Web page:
Developments in the Eurozone have been an issue in the Dáil all year and each time that there is a summit we get an opportunity to speak on the matter, before and after. Week 29 was another such occasion and this is what I said to Finance Minister Michael Noonan, “All of the summits have adhered to a trend whereby we get a great sense of optimism in the lead-up followed immediately afterwards by a degree of rallying on the markets before sober reality kicks in some days later and any gains are lost. Europe has proved unsuccessful to date in solving the main problems it faces.
During Week 27 I had an opportunity to speak on different issues relating to Health Services delivery in Wexford and their impact on the community. Here is an extract from my address to the Minister for Health James Reilly, “I will start on a positive note by commending the Government on going ahead with funding for accident and emergency and maternity units in Wexford, which were much needed. For some strange reason, Wexford has been poorly treated for a long time.
The long awaited Inter-Departmental Mortgage Arrears Working Group proved to be a major let down for anyone with high hopes of the Government making a serious attempt to solve a mortgage crisis that is being allowed to increasingly worsen. Given that the report was written by civil servants and bankers, maybe we shouldn’t be quite so shocked.
Week 25 of Dáil sittings since it began a lifetime ago in early March started with my day in the High Court with ACC on Monday, the operation on my shoulder in Beaumont on Tuesday, and back to the Dáil on Wednesday morning to challenge the Minister for Jobs, Enterprise and Innovation Richard Bruton on Ireland’s failed approach to job creation over the years. An extract from my address:
Our third week back since the recess began for me with a question to the Minister for Children and Youth Affairs, Frances Fitzgerald, where I emphasised the need for greater State investment in early childhood care and education. “I realise that money is scarce and the Minister is constrained, but she will know that a report by the OECD in 2009 showed that we spend a lower percentage on the education of children under six than any other country in Europe. It is a fact of life that we have underestimated the importance of investment in children at the earliest stages.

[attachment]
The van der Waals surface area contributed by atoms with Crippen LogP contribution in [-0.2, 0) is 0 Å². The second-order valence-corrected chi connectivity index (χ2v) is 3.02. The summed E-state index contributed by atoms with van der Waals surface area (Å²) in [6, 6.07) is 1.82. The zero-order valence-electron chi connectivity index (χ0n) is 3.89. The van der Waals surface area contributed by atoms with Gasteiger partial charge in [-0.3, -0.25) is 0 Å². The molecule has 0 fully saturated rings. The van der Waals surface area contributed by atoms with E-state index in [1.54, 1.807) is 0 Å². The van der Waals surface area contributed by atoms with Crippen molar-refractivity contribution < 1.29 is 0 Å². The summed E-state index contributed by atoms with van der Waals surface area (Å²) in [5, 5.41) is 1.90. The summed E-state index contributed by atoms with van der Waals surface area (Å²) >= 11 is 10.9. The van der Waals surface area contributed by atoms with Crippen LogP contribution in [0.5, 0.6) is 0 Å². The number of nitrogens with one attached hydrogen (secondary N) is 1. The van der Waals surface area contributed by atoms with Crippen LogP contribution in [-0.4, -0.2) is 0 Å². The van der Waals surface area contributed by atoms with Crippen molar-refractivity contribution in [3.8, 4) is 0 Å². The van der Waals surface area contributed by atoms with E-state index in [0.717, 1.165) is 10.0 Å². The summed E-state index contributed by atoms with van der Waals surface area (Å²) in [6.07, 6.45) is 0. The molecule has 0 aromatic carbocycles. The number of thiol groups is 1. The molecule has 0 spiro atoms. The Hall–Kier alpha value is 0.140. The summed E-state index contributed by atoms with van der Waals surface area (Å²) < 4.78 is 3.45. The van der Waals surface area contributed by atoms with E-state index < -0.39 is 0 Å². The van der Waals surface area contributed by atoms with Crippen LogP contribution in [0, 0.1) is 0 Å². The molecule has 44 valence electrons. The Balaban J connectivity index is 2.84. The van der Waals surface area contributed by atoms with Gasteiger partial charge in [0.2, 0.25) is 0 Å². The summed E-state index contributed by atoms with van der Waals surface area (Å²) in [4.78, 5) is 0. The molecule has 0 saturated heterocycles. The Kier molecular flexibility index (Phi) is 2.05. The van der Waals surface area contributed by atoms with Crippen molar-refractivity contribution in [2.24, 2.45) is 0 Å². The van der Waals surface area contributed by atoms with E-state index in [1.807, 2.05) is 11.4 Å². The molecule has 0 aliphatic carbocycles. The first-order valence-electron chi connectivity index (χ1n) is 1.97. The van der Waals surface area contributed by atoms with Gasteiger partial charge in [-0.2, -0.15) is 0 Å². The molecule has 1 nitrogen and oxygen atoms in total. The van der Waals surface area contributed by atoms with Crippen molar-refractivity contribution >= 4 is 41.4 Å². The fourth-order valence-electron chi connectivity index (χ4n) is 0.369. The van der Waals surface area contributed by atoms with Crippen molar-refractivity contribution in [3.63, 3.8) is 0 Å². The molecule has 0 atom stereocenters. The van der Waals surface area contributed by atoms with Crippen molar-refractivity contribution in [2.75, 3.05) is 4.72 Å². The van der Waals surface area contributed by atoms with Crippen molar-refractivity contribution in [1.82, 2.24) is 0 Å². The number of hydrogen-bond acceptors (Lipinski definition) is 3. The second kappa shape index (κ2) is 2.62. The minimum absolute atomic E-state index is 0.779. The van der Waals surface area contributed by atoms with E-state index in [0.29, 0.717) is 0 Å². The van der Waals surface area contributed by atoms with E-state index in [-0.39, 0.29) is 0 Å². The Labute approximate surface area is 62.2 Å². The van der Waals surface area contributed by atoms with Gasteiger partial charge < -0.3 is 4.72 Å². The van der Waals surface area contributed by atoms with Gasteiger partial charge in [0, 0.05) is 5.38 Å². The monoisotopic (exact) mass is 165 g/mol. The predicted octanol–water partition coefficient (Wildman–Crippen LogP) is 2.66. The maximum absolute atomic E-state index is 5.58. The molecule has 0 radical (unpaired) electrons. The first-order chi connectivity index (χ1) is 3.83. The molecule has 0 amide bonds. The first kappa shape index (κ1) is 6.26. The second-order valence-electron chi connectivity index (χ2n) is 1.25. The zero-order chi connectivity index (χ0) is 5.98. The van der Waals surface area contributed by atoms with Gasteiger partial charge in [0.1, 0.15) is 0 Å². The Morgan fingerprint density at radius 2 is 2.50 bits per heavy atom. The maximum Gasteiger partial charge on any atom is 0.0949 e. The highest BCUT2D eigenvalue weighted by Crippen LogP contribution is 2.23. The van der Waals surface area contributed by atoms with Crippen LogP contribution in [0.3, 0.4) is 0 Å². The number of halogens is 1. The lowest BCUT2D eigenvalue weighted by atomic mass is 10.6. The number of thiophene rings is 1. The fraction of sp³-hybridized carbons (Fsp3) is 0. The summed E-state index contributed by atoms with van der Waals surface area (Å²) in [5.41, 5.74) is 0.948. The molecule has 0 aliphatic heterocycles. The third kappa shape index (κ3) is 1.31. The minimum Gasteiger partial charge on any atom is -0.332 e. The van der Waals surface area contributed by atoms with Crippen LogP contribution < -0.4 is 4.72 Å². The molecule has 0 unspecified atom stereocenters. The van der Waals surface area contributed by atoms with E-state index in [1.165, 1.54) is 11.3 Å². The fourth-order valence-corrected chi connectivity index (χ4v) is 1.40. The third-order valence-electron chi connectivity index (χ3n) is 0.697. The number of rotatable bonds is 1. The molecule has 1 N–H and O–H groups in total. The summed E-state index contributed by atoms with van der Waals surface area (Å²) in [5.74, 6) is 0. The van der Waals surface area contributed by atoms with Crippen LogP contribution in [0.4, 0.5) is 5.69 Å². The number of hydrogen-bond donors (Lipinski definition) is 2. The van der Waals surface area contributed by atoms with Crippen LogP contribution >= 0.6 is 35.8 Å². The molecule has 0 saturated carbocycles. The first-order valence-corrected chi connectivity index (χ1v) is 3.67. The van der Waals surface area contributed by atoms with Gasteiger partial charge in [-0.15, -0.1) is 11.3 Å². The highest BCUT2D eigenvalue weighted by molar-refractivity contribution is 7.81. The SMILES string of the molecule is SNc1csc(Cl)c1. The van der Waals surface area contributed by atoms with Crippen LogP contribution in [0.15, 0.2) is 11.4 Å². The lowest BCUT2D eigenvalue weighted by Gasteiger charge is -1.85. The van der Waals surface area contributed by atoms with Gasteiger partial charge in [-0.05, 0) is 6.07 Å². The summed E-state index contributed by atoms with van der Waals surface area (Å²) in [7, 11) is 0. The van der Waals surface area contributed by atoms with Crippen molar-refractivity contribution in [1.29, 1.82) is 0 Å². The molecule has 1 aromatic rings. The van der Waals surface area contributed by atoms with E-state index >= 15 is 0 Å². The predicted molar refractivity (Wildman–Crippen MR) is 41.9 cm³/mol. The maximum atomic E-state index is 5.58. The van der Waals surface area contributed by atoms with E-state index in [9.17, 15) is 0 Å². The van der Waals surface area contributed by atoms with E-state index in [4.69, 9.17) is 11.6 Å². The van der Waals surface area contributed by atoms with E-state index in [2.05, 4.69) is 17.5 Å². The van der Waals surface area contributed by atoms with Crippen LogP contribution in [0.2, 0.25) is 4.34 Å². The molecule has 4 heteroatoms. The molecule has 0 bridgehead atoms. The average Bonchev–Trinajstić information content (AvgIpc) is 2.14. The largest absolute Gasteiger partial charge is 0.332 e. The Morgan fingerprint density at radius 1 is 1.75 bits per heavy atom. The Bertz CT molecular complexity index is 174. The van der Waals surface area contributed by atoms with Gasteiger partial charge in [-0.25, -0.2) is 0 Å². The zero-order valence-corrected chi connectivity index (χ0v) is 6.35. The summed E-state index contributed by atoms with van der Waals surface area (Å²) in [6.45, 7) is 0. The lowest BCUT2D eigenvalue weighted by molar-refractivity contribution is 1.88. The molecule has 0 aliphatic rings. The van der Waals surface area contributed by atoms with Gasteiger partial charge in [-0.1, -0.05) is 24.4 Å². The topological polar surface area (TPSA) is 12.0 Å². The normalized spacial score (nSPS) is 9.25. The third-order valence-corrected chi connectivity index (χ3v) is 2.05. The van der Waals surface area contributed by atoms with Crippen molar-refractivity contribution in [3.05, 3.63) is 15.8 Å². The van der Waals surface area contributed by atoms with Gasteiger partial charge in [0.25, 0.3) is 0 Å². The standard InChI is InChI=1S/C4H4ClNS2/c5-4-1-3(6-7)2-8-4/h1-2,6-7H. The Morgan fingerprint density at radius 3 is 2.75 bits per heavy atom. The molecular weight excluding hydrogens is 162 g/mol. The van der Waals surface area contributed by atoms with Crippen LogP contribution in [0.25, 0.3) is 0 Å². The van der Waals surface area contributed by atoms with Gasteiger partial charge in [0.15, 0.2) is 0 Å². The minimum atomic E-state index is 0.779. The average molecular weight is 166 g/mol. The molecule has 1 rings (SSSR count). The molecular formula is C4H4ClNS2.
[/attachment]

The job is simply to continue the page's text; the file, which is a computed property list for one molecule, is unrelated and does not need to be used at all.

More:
Leinster House is not the most normal of places to spend time. Coming back into the Dáil chamber after seven weeks’ recess was a bit strange, even though I would have been in the Dáil office most days during those seven weeks. I do find the work very interesting and challenging, but also very frustrating at times. Having spent most of my life working in the real world I am still a bit shocked that there is such a disconnect between the Oireachtas and the world outside the gates.
There is so much happening on a weekly basis that it is difficult to keep up to date all the time – a bit like following your tail. Aside from topics raised in the Dáil chamber there are always a lot of other things happening on a daily basis, but clearly the most effect is to be gained in the chamber itself.
Not an easy week. Many people would say that I wouldn’t be content if it wasn’t complicated. I beg to differ. My financial problems with the banks have been well aired long before now – I was on Prime Time nearly three years ago explaining that I couldn’t pay the interest on development land loans and claimed that most builders were in the same boat, despite protestations to the contrary.
Mick Wallace has been listening to constituents' fears about the future of education for their children
Wexford TD Mick Wallace continues his account of life in the Dáil...
The month of May began with the Technical Group putting a motion recommending a form of mortgage debt relief for people living under the threat of having their house repossessed. In the Dáil, I said: